At the time of Young's death, 19 of his wives had predeceased him, he was divorced from ten, and 23 survived him, with the status of four unknown. In his will, Young shared his estate with the 16 surviving wives who had lived with him; the six surviving non-conjugal wives were not mentioned in the will.

Grave marker of Brigham Young.


Circumstances leading to banning the priesthood from black members

Brigham Young is generally credited with having been responsible for revoking the priesthood and temple blessings from black members of the LDS Church, who had been treated equally in this respect under Joseph Smith's presidency

During the Mormon flight from Illinois towards Utah in 1847, Brigham Young received a letter informing him of an inter-racial marriage by the son of a prominent black member, Walker Lewis. The letter was written by William Ivers Appleby, a Mormon elder, who desired to know if interracial marriage was an acceptable practice. Appleby sent the letter to Young at Winter Quarters, Nebraska, but Young was actually in Utah, and therefore did not receive Appleby's missive until December 1, 1847, when he returned to Winter Quarters. Quite coincidentally, Appleby himself arrived in Winter Quarters on December 2. Young read Appleby's letter and then had him personally report to Young and the eight apostles who were then in Nebraska. In 1863, Young reported that he said, "Shall I tell you the law of God in regard to the African race? If the white man who belongs to the chosen seed mixes his blood with the seed of Cain, the penalty, under the law of God, is death on the spot. This will always be so" (Journal of Discourses, vol. 10, p. 110).

After settling in Utah in 1848, Brigham Young announced a priesthood ban which prohibited all men of black African descent from holding the priesthood. In connection, Mormons of African descent could not participate in Mormon temple rites such as the Endowment or sealing. These racial restrictions remained in place until 1978, when the policy was rescinded by President of the Church Spencer W. Kimball.

Conflict with U.S. government

Shortly after the arrival of Young's pioneers, the new Mormon colonies were incorporated into the United Statesmarker through Mexican Cession, Young petitioned the U.S. Congress to create the State of Deseret. The Compromise of 1850 instead carved out Utah Territory, and Young was installed as governor. As governor and church president, Young directed both religious and economic matters. He encouraged independence and self-sufficiency. Many cities and towns in Utah, and some in neighboring states, were founded under Young's direction. Young's leadership style has been viewed as autocratic.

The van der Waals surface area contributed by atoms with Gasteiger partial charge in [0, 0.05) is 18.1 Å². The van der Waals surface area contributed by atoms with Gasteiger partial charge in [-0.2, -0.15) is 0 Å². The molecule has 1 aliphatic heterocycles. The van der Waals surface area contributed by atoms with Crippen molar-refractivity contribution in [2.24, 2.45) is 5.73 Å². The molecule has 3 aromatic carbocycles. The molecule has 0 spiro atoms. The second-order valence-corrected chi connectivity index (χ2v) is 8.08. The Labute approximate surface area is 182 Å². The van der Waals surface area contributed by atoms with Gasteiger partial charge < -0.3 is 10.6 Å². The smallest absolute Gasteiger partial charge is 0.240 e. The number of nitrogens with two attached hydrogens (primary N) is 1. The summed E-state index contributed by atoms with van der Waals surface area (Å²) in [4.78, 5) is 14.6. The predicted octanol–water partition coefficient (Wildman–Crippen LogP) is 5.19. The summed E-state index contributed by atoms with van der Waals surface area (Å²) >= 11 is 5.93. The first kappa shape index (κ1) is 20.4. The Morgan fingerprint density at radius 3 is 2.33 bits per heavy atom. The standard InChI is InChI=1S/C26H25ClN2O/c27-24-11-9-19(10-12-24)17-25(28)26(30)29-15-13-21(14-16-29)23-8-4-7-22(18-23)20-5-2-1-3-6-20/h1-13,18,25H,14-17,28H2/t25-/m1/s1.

When federal officials received reports of widespread and systematic obstruction of federal officials in Utah (most notably judges), U.S. President James Buchanan decided to install a non-Mormon governor. Buchanan accepted the reports of the judges without any further investigation, and the new non-sectarian governor was accompanied by troops sent to garrison forts in the new territory. The troops passed by the bloody Kansas‚ÄďMissouri war without intervening in it, as it was not open warfare and only isolated sporadic incidents. When Young received word that federal troops were headed to Utah with his replacement, he called out his militia to ambush the federal column. During the defense of Deseret, now called the Utah War, Young held the U.S. Army at bay for a winter by taking their cattle and burning supply wagons. The Mormon forces were largely successful thanks to Lot Smith. Young made plans to burn Salt Lake Citymarker and move his followers to Mexico, but at the last minute he relented and agreed to step down as governor. He later received a pardon from Buchanan. Relations between Young and future governors and U.S. Presidents were mixed.